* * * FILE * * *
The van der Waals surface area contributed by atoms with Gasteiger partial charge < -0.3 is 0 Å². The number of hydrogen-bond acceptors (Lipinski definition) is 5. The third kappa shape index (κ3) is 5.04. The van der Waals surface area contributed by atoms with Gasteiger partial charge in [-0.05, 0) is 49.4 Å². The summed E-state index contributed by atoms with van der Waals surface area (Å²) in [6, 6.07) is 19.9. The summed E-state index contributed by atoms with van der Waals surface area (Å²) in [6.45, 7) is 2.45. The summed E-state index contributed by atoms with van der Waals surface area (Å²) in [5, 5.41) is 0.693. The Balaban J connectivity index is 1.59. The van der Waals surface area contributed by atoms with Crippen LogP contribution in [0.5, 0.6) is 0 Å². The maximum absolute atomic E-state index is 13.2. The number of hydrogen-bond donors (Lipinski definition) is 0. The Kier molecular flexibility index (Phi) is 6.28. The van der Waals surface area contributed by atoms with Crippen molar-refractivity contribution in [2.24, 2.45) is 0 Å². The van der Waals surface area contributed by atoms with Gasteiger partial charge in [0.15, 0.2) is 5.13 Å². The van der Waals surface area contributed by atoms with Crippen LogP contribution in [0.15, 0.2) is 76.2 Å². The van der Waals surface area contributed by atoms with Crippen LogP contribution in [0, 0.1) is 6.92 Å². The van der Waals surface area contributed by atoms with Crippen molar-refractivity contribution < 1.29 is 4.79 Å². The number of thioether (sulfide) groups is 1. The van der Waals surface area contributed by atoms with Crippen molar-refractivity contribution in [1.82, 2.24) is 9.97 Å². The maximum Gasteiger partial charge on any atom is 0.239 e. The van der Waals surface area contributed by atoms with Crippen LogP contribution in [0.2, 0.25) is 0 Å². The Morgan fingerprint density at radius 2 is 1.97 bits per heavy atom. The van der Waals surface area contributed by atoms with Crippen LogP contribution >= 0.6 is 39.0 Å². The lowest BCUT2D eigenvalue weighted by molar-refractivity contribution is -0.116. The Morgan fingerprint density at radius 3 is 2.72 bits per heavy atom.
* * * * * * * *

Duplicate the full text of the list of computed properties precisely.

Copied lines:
The van der Waals surface area contributed by atoms with Gasteiger partial charge < -0.3 is 0 Å². The number of hydrogen-bond acceptors (Lipinski definition) is 5. The third kappa shape index (κ3) is 5.04. The van der Waals surface area contributed by atoms with Gasteiger partial charge in [-0.05, 0) is 49.4 Å². The summed E-state index contributed by atoms with van der Waals surface area (Å²) in [6, 6.07) is 19.9. The summed E-state index contributed by atoms with van der Waals surface area (Å²) in [6.45, 7) is 2.45. The summed E-state index contributed by atoms with van der Waals surface area (Å²) in [5, 5.41) is 0.693. The Balaban J connectivity index is 1.59. The van der Waals surface area contributed by atoms with Crippen LogP contribution in [0.5, 0.6) is 0 Å². The maximum absolute atomic E-state index is 13.2. The number of hydrogen-bond donors (Lipinski definition) is 0. The Kier molecular flexibility index (Phi) is 6.28. The van der Waals surface area contributed by atoms with Crippen molar-refractivity contribution in [2.24, 2.45) is 0 Å². The van der Waals surface area contributed by atoms with Gasteiger partial charge in [0.15, 0.2) is 5.13 Å². The van der Waals surface area contributed by atoms with Crippen LogP contribution in [0.15, 0.2) is 76.2 Å². The van der Waals surface area contributed by atoms with Crippen LogP contribution in [0, 0.1) is 6.92 Å². The van der Waals surface area contributed by atoms with Crippen molar-refractivity contribution < 1.29 is 4.79 Å². The number of thioether (sulfide) groups is 1. The van der Waals surface area contributed by atoms with Crippen molar-refractivity contribution in [1.82, 2.24) is 9.97 Å². The maximum Gasteiger partial charge on any atom is 0.239 e. The van der Waals surface area contributed by atoms with Crippen LogP contribution in [0.2, 0.25) is 0 Å². The Morgan fingerprint density at radius 2 is 1.97 bits per heavy atom. The van der Waals surface area contributed by atoms with Crippen LogP contribution >= 0.6 is 39.0 Å². The lowest BCUT2D eigenvalue weighted by molar-refractivity contribution is -0.116. The Morgan fingerprint density at radius 3 is 2.72 bits per heavy atom.